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Distributed Identities

Digital Media & Learning, 2011 Peter Kittle and Andrea Zellner
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Andrea Zellner

on 3 March 2011

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Transcript of Distributed Identities

D i s t r i b u t e d Identities purpose audience technology Digital Philosophy "The Many Faces of You"
--The New York Times 10/16/2010
Claire Cain Miller http://bit.ly/gGiPS0 "In Search of a Digital Philosophy"
--The New York Times, 06/02/2010
ANAND GIRIDHARADAS http://bit.ly/eo34fu Using the internet: entertainment information socialization What are the elements of identity that you’d like to adapt for digital distribution?

What “essences” do you want to maintain intact?

What intersections of ideas match the affordances of different social media tools? Peter Kittle: @pkittle
Andrea Zellner: @AndreaZellner
Paul Oh: @poh As we see our face, figure, and dress in the [looking] glass, and are interested in them because they are ours, and pleased or otherwise with them according as they do or do not answer to what we should like them to be; so in imagination we perceive in another's mind some thought of our appearance, manners, aims, deeds, character, friends, and so on, and are variously affected by it. … A self-idea of this sort seems to have three principal elements: the imagination of our appearance to the other person, the imagination of his judgment of that appearance, and some sort of self-feeling, such as pride or mortification. Charles Horton Cooley
1902 adapted from Nell Duke The stairwell as liminal space, in-between the designations of identity, becomes the process of symbolic interaction, the connective tissue that constructs the difference between upper and lower, black and white. The hither and thither of the stairwell, the temporal movement and passage that it allows, prevents identities at either end of it from settling into primordial polarities. This interstitial passage between fixed identifications opens up the possibility of a cultural hybridity that entertains difference without an assumed or imposed hierarchy. Homi K. Bhabha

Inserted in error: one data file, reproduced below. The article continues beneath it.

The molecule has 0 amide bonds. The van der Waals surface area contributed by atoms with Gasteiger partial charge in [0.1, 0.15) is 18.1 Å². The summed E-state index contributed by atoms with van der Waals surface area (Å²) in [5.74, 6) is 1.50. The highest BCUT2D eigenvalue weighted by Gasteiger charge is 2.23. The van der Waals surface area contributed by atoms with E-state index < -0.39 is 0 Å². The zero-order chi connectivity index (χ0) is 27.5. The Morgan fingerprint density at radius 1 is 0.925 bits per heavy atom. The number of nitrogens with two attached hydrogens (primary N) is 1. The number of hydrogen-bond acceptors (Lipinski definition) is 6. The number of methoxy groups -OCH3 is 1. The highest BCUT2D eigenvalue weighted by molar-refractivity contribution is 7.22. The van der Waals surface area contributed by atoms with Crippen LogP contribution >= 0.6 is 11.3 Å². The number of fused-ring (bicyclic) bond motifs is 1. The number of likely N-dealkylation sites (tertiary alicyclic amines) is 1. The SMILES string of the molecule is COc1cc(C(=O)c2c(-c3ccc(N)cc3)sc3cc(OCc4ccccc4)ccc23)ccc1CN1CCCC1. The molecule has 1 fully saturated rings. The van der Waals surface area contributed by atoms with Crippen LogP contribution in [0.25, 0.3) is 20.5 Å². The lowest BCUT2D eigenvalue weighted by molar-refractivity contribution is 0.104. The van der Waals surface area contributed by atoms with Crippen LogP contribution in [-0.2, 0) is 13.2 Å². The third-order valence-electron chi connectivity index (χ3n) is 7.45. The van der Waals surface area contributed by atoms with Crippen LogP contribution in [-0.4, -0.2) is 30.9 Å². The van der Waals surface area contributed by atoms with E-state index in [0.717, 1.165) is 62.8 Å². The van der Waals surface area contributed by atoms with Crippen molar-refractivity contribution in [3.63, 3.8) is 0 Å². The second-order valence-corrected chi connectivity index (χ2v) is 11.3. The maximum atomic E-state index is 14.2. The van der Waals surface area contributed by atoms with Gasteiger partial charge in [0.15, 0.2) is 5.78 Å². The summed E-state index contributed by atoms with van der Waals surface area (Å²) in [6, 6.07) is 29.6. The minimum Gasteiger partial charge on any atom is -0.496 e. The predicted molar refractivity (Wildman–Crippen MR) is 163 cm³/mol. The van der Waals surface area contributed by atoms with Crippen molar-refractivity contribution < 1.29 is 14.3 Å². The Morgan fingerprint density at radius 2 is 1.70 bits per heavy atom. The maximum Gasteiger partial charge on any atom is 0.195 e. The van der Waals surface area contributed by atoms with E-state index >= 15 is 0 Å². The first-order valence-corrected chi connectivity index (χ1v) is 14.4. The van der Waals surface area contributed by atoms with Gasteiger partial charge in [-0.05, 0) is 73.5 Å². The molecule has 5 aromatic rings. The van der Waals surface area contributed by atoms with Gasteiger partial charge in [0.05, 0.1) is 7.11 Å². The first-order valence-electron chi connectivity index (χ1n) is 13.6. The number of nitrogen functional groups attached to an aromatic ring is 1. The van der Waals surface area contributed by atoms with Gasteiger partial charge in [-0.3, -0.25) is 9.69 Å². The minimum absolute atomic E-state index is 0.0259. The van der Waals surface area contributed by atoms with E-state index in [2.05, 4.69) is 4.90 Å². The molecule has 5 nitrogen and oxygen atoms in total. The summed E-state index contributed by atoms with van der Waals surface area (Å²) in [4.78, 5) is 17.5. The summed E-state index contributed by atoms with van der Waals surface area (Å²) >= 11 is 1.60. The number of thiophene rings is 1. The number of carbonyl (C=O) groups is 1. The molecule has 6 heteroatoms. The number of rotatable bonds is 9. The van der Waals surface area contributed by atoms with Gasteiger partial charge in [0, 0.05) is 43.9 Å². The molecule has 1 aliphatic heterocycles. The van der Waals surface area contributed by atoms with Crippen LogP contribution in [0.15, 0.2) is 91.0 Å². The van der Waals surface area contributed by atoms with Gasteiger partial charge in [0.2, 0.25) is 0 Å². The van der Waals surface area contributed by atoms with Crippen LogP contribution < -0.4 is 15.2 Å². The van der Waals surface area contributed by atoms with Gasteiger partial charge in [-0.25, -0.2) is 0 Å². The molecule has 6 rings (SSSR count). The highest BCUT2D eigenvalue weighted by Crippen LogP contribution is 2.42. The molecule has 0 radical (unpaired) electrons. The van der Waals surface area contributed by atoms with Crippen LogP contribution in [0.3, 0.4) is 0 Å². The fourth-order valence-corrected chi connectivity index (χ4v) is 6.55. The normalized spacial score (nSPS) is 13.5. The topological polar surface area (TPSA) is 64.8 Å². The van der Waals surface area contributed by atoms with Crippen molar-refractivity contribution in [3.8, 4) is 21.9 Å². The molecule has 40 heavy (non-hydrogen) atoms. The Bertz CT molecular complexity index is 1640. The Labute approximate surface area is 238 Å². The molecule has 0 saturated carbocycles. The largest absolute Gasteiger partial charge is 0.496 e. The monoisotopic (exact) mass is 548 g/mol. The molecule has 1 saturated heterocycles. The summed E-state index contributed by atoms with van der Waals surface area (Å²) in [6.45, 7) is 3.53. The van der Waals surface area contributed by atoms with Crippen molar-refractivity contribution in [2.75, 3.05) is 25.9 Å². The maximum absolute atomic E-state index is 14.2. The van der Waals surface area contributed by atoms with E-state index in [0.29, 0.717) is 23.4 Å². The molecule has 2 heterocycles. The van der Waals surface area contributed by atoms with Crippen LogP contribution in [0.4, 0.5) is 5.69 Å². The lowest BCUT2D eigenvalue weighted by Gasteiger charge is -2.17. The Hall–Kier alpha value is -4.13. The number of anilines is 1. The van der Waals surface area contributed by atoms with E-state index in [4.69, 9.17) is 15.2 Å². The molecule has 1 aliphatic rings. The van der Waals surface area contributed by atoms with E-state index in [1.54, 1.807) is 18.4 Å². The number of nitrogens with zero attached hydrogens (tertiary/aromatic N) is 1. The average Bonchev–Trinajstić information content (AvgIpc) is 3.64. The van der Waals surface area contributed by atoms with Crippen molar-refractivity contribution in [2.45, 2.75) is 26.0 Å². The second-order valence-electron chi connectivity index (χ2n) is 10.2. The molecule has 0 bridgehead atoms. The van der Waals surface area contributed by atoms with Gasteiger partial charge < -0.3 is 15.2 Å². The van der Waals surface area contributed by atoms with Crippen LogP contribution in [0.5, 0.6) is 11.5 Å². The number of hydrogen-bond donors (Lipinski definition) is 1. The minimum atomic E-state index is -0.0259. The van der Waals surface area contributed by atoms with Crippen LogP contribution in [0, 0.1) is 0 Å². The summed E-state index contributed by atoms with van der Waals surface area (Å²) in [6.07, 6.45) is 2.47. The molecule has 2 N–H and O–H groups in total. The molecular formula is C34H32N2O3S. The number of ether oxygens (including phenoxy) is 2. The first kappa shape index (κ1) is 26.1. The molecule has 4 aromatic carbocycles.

1994 It is when we watched on TV screen[s] the two WTC towers collapsing, that it became possible to experience the falsity of the "reality TV shows": even if this shows are "for real," people still act in them - they simply play themselves. The standard disclaimer in a novel ("characters in this text are a fiction") holds also for the participants of the reality soaps: what we see there are fictional characters, even if they play themselves for the real. Slavoj Zizek
9/15/2001 “We haven’t found anyone,” says [U. Chicago psychologist Sian] Beilock, “that we can’t screw up by suggesting that some group they’re a member of is bad at something.” … Stereotype threat, it turns out, is a surprisingly democratic dynamic. Obviously stereotypes such as bigotry and sexism are not applied equitably. But no one is immune to the mechanism that stereotype threat applies. For this reason, some psychologists are starting to call it “identity threat.” As [U. Az. social psychologist] Jeff Stone put it, “We all have multiple identities, and they can all be discriminated against. It’s the identities we carry that make us vulnerable here.” Sian Beilock Jeff Stone David Dobbs
"The Tight Collar”
Wired, 2010 Identity Inventory:
What are my various RL/F2F identities in my personal life? Professional life?

How about online identities in personal and professional lives?

Who are the audiences for those identities?
What part(s) of my identity do I want to communicate to those audiences?

What are the contexts in which I communicate to those audiences? http://bit.ly/dist-ident
Full transcript